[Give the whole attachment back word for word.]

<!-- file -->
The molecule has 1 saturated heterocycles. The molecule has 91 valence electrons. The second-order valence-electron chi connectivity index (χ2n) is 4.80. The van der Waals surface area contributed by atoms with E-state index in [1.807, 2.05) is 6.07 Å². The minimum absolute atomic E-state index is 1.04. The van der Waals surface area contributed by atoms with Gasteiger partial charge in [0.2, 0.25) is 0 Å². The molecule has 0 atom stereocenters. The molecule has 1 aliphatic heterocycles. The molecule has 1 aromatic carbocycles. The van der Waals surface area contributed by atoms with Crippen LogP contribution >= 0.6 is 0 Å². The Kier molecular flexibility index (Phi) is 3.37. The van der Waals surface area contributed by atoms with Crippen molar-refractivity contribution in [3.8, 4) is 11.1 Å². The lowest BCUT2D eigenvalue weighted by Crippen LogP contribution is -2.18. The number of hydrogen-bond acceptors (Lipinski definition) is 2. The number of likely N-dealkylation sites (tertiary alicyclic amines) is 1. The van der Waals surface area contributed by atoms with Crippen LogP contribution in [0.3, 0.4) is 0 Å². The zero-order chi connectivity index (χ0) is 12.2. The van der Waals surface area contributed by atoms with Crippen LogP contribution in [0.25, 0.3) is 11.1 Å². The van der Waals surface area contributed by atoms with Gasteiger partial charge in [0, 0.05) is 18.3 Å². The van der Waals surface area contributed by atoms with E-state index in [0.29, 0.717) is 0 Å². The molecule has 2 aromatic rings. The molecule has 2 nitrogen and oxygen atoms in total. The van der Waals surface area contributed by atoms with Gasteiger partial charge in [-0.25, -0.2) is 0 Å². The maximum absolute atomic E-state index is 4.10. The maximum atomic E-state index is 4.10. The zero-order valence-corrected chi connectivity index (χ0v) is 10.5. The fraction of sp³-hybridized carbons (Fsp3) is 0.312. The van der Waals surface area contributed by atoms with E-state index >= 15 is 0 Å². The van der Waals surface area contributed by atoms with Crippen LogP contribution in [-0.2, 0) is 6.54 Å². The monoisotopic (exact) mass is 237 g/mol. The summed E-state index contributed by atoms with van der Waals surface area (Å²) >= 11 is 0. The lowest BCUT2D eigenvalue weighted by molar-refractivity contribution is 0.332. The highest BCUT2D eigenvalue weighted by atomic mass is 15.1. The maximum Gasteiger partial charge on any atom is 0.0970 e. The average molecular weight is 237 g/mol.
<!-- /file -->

The molecule has 1 saturated heterocycles. The molecule has 91 valence electrons. The second-order valence-electron chi connectivity index (χ2n) is 4.80. The van der Waals surface area contributed by atoms with E-state index in [1.807, 2.05) is 6.07 Å². The minimum absolute atomic E-state index is 1.04. The van der Waals surface area contributed by atoms with Gasteiger partial charge in [0.2, 0.25) is 0 Å². The molecule has 0 atom stereocenters. The molecule has 1 aliphatic heterocycles. The molecule has 1 aromatic carbocycles. The van der Waals surface area contributed by atoms with Crippen LogP contribution >= 0.6 is 0 Å². The Kier molecular flexibility index (Phi) is 3.37. The van der Waals surface area contributed by atoms with Crippen molar-refractivity contribution in [3.8, 4) is 11.1 Å². The lowest BCUT2D eigenvalue weighted by Crippen LogP contribution is -2.18. The number of hydrogen-bond acceptors (Lipinski definition) is 2. The number of likely N-dealkylation sites (tertiary alicyclic amines) is 1. The van der Waals surface area contributed by atoms with Crippen LogP contribution in [0.3, 0.4) is 0 Å². The zero-order chi connectivity index (χ0) is 12.2. The van der Waals surface area contributed by atoms with Crippen LogP contribution in [0.25, 0.3) is 11.1 Å². The van der Waals surface area contributed by atoms with Gasteiger partial charge in [0, 0.05) is 18.3 Å². The van der Waals surface area contributed by atoms with E-state index in [0.29, 0.717) is 0 Å². The molecule has 2 aromatic rings. The molecule has 2 nitrogen and oxygen atoms in total. The van der Waals surface area contributed by atoms with Gasteiger partial charge in [-0.25, -0.2) is 0 Å². The maximum absolute atomic E-state index is 4.10. The maximum atomic E-state index is 4.10. The zero-order valence-corrected chi connectivity index (χ0v) is 10.5. The fraction of sp³-hybridized carbons (Fsp3) is 0.312. The van der Waals surface area contributed by atoms with E-state index >= 15 is 0 Å². The van der Waals surface area contributed by atoms with Crippen LogP contribution in [-0.2, 0) is 6.54 Å². The monoisotopic (exact) mass is 237 g/mol. The summed E-state index contributed by atoms with van der Waals surface area (Å²) >= 11 is 0. The lowest BCUT2D eigenvalue weighted by molar-refractivity contribution is 0.332. The highest BCUT2D eigenvalue weighted by atomic mass is 15.1. The maximum Gasteiger partial charge on any atom is 0.0970 e. The average molecular weight is 237 g/mol.